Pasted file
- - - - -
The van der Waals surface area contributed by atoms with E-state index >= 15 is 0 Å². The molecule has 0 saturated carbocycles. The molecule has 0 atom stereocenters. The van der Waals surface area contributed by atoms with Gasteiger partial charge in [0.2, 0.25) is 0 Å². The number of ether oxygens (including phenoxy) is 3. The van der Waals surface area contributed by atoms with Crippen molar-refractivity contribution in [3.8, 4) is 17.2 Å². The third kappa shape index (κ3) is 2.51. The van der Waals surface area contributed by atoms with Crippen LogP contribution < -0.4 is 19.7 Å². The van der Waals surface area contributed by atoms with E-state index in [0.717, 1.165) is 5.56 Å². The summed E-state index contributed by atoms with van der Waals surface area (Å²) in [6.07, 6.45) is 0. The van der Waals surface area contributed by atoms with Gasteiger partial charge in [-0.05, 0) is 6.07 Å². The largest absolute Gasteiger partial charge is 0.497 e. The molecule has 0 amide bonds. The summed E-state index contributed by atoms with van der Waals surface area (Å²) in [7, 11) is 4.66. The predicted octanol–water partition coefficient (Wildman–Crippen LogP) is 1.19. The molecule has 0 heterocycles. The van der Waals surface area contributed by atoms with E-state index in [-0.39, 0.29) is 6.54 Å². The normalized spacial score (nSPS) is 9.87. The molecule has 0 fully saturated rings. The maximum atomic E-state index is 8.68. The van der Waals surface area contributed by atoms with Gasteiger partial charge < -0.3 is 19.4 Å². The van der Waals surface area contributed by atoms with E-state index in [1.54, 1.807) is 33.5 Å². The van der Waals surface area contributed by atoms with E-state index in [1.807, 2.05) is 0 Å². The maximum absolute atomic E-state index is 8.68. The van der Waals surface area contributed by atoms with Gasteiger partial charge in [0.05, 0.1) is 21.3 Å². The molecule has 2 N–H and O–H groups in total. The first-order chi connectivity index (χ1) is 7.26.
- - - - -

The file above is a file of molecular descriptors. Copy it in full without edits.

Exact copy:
The van der Waals surface area contributed by atoms with E-state index >= 15 is 0 Å². The molecule has 0 saturated carbocycles. The molecule has 0 atom stereocenters. The van der Waals surface area contributed by atoms with Gasteiger partial charge in [0.2, 0.25) is 0 Å². The number of ether oxygens (including phenoxy) is 3. The van der Waals surface area contributed by atoms with Crippen molar-refractivity contribution in [3.8, 4) is 17.2 Å². The third kappa shape index (κ3) is 2.51. The van der Waals surface area contributed by atoms with Crippen LogP contribution < -0.4 is 19.7 Å². The van der Waals surface area contributed by atoms with E-state index in [0.717, 1.165) is 5.56 Å². The summed E-state index contributed by atoms with van der Waals surface area (Å²) in [6.07, 6.45) is 0. The van der Waals surface area contributed by atoms with Gasteiger partial charge in [-0.05, 0) is 6.07 Å². The largest absolute Gasteiger partial charge is 0.497 e. The molecule has 0 amide bonds. The summed E-state index contributed by atoms with van der Waals surface area (Å²) in [7, 11) is 4.66. The predicted octanol–water partition coefficient (Wildman–Crippen LogP) is 1.19. The molecule has 0 heterocycles. The van der Waals surface area contributed by atoms with E-state index in [-0.39, 0.29) is 6.54 Å². The normalized spacial score (nSPS) is 9.87. The molecule has 0 fully saturated rings. The maximum atomic E-state index is 8.68. The van der Waals surface area contributed by atoms with Gasteiger partial charge < -0.3 is 19.4 Å². The van der Waals surface area contributed by atoms with E-state index in [1.54, 1.807) is 33.5 Å². The van der Waals surface area contributed by atoms with E-state index in [1.807, 2.05) is 0 Å². The maximum absolute atomic E-state index is 8.68. The van der Waals surface area contributed by atoms with Gasteiger partial charge in [0.05, 0.1) is 21.3 Å². The molecule has 2 N–H and O–H groups in total. The first-order chi connectivity index (χ1) is 7.26.